by Tavis Adibudeen
As we continue our quests in this life, ultimately we are faced with a powerful question that must be answered. What is it that we pursue? What is the goal of our quest? What is the purpose of our adventure called life?
In the numerous pursuits that we enjoy, such as the quest for knowledge, wealth, family, entertainment, etc. are we seeking Allah’s pleasure or simply seeking those worldly objects and accomplishments. Even if we study Islam, many of us seek only to have knowledge of Islam, when the true quest should be for knowledge of Allah.
“To Allah belong the East and the West: Whithersoever you turn, there is the presence of Allah. For Allah is all-Pervading, all-Knowing.”(2:115)
No matter where we find ourselves and no matter what situation we might be in, Allah is All-Knowing. Allah is with us even though we have no realization of it.
“It was We Who created man, and We know what dark suggestions his soul makes to him: for We are nearer to him than (his) jugular vein.” (50:16)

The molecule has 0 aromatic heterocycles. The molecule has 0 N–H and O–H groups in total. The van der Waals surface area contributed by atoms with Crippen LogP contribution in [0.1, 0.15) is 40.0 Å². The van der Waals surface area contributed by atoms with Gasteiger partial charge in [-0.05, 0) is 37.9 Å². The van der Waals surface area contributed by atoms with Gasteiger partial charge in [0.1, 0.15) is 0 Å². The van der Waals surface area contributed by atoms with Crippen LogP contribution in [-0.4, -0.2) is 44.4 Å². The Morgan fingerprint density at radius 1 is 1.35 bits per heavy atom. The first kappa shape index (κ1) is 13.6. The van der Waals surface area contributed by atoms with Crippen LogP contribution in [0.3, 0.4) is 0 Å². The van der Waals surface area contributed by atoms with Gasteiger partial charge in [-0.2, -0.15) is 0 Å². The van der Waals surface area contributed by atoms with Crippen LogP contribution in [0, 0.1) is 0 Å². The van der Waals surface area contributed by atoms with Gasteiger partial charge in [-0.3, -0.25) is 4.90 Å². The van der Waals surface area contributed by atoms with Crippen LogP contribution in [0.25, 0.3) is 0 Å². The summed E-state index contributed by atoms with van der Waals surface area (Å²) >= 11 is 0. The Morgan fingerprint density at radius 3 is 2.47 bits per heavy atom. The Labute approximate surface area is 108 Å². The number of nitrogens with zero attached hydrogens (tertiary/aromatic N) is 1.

I can, therefore, confidently say that to know Allah is better than knowing anything else. Knowing the One behind the power of the Sun, is superior to knowing and understanding the power of the Sun itself. If in fact Allah pervades all of existence, or rather He is Existence (Al-Hayy) and we are illusory, then to know the reality (Al-Haqq) is more important that to know the illusory (Al-Batil).
When a person becomes a knower (‘arif), he then has a deep yearning desire to seek what he knows. And why should he not seek that which calls him? Why should he not journey to the ultimate Destination (which is the source)? We have this deep seated desire for reunion with our Beloved. Why then should we not seek it?
The pursuits for Islamic knowledge, for worldly achievement, for family life, for political stability and even power are then only tools in our quest for ultimate return (raja’) It is the return that drives us and motivates us.
There was once a man who had a shortage of food in his village. He was a farmer, but no amount of tilling, seeding, and harvesting was sufficient to feed his family and his villagers. The soil was simply not fertile. Finally, the man charged his son with responsibility over the field and set off in search of guidance, for someone, anyone who
could help him to help his people.
The man was older, but I cannot say how old exactly as they did not keep records of such things back then. He was mostly of gray hair, however, and his son was of a mature age, while his other children were not yet mature.
On the night of the full moon, when he would have the most light and not suffer from the piercing rays of the daytime sun, he set off on his quest. His son, wife, and children had expected his return in only a few weeks, but weeks turned into months, and months turned into years.